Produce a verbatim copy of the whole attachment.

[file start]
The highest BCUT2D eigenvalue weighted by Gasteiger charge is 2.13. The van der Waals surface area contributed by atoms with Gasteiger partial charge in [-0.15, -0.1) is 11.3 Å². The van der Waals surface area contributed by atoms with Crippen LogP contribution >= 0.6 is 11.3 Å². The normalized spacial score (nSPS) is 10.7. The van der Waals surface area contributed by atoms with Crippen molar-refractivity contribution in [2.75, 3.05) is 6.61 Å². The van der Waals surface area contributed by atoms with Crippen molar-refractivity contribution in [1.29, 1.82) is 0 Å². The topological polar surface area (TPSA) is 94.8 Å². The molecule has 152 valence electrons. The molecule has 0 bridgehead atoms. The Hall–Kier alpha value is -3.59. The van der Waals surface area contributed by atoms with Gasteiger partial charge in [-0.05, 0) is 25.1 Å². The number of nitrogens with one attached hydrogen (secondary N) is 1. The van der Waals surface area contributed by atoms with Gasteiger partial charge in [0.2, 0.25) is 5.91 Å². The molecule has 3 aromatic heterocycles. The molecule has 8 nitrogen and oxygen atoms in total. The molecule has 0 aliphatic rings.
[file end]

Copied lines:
The highest BCUT2D eigenvalue weighted by Gasteiger charge is 2.13. The van der Waals surface area contributed by atoms with Gasteiger partial charge in [-0.15, -0.1) is 11.3 Å². The van der Waals surface area contributed by atoms with Crippen LogP contribution >= 0.6 is 11.3 Å². The normalized spacial score (nSPS) is 10.7. The van der Waals surface area contributed by atoms with Crippen molar-refractivity contribution in [2.75, 3.05) is 6.61 Å². The van der Waals surface area contributed by atoms with Crippen molar-refractivity contribution in [1.29, 1.82) is 0 Å². The topological polar surface area (TPSA) is 94.8 Å². The molecule has 152 valence electrons. The molecule has 0 bridgehead atoms. The Hall–Kier alpha value is -3.59. The van der Waals surface area contributed by atoms with Gasteiger partial charge in [-0.05, 0) is 25.1 Å². The number of nitrogens with one attached hydrogen (secondary N) is 1. The van der Waals surface area contributed by atoms with Gasteiger partial charge in [0.2, 0.25) is 5.91 Å². The molecule has 3 aromatic heterocycles. The molecule has 8 nitrogen and oxygen atoms in total. The molecule has 0 aliphatic rings.